LONDON, July 21 Chinese nuclear firms are
considering investing 35 billion pounds in building up to five
new nuclear reactors in Britain, a newspaper reported on
A team from the Shanghai Nuclear Engineering Research and
Design Institute (SNERDI), an arm of the China National Nuclear
Corporation (CNNC), met senior British officials in the past
week, the Guardian newspaper said on its website.
The first part of the plan would involve CNNC and another
state-owned firm, China Guangdong Nuclear Power Corporation,
bidding in two separate groups against each other for a stake in
the Horizon project, it said.
The paper, citing unnamed sources close to the Chinese, said
the Chinese are also interested in other locations at Bradwell
in Essex, in the southeast, Heysham in Lancashire and Hartlepool
in County Durham, both in northern England.
"The Chinese have the money and the experience," the paper
quoted a source close to the Chinese as saying.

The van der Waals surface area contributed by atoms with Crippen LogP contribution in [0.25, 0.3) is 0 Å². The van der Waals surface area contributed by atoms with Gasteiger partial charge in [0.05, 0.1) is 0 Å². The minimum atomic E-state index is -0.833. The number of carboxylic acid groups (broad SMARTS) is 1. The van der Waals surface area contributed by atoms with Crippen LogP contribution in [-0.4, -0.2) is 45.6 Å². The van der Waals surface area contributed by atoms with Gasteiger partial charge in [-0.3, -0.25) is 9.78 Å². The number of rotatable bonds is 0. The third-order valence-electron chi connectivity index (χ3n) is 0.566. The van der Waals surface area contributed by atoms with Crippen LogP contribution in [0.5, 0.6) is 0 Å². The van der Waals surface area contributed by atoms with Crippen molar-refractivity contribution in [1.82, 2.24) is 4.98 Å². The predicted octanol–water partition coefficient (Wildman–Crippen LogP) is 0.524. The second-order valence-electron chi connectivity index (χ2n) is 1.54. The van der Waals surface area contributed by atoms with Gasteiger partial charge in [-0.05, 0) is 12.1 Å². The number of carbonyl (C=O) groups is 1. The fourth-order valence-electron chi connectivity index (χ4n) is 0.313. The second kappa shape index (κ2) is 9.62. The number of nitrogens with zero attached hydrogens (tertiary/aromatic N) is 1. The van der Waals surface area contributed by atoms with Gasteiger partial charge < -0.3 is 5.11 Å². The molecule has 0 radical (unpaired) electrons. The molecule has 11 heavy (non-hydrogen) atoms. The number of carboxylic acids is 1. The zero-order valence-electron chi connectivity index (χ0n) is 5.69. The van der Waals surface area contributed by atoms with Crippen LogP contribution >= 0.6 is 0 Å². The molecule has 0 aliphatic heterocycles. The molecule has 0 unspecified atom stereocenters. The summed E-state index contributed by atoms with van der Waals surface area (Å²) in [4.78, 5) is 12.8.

"They see setting up in the UK as an opportunity to show
they can operate in one of the world's toughest regulatory
environments so they can then move into other markets in Africa
and the Middle East."
The French company EDF is also interested in building new
reactors in Britain.
CNNC would look to use an existing technology tie-up with
US-based nuclear engineering group Westinghouse to potentially
build three more reactors, the paper said.
It would likely need to bring in a UK utility firm to
operate the plants, the Guardian added.
Britain was "open for business," subject to regulatory
rules, a spokeswoman at the Department of Energy and Climate
Change said in a statement.
"With regards to Horizon, as outlined from the start of the
process, it is in the UK's interest that the Horizon sites
continue to have the potential to be developed.
"The Government continues to talk to any interested partners
and investors about all aspects of the UK's policy and
commitment to new nuclear."
Horizon is one of the UK's biggest nuclear projects.
The Gloucester-based joint venture owns two nuclear sites,
at Oldbury near Bristol and Wylfa on Anglesey, where it plans to
build 6 gigawatts of nuclear capacity with an investment of 15